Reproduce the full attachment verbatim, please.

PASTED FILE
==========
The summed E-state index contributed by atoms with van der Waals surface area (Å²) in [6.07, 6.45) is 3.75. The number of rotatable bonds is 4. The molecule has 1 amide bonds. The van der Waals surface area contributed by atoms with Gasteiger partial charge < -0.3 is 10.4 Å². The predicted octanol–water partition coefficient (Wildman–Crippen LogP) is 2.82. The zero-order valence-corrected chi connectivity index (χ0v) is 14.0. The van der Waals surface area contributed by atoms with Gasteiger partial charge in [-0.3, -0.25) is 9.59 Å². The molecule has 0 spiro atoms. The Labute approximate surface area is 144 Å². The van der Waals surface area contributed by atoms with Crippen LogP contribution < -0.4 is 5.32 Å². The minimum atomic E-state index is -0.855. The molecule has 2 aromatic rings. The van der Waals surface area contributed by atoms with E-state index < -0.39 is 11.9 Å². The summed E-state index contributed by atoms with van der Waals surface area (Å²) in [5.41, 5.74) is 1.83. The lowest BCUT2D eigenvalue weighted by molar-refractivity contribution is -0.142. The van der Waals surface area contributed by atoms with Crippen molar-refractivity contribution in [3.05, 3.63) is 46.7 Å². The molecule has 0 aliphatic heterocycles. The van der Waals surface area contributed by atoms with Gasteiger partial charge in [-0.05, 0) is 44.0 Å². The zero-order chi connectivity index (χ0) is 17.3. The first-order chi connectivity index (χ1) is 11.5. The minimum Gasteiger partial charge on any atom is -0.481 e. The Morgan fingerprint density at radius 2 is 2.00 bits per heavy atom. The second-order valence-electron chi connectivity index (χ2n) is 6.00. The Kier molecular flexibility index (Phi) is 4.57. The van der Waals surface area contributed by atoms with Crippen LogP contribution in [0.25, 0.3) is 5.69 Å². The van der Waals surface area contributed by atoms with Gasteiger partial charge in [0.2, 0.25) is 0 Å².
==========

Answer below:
The summed E-state index contributed by atoms with van der Waals surface area (Å²) in [6.07, 6.45) is 3.75. The number of rotatable bonds is 4. The molecule has 1 amide bonds. The van der Waals surface area contributed by atoms with Gasteiger partial charge < -0.3 is 10.4 Å². The predicted octanol–water partition coefficient (Wildman–Crippen LogP) is 2.82. The zero-order valence-corrected chi connectivity index (χ0v) is 14.0. The van der Waals surface area contributed by atoms with Gasteiger partial charge in [-0.3, -0.25) is 9.59 Å². The molecule has 0 spiro atoms. The Labute approximate surface area is 144 Å². The van der Waals surface area contributed by atoms with Crippen LogP contribution < -0.4 is 5.32 Å². The minimum atomic E-state index is -0.855. The molecule has 2 aromatic rings. The van der Waals surface area contributed by atoms with E-state index < -0.39 is 11.9 Å². The summed E-state index contributed by atoms with van der Waals surface area (Å²) in [5.41, 5.74) is 1.83. The lowest BCUT2D eigenvalue weighted by molar-refractivity contribution is -0.142. The van der Waals surface area contributed by atoms with Crippen molar-refractivity contribution in [3.05, 3.63) is 46.7 Å². The molecule has 0 aliphatic heterocycles. The van der Waals surface area contributed by atoms with Gasteiger partial charge in [-0.05, 0) is 44.0 Å². The zero-order chi connectivity index (χ0) is 17.3. The first-order chi connectivity index (χ1) is 11.5. The minimum Gasteiger partial charge on any atom is -0.481 e. The Morgan fingerprint density at radius 2 is 2.00 bits per heavy atom. The second-order valence-electron chi connectivity index (χ2n) is 6.00. The Kier molecular flexibility index (Phi) is 4.57. The van der Waals surface area contributed by atoms with Crippen LogP contribution in [0.25, 0.3) is 5.69 Å². The van der Waals surface area contributed by atoms with Gasteiger partial charge in [0.2, 0.25) is 0 Å².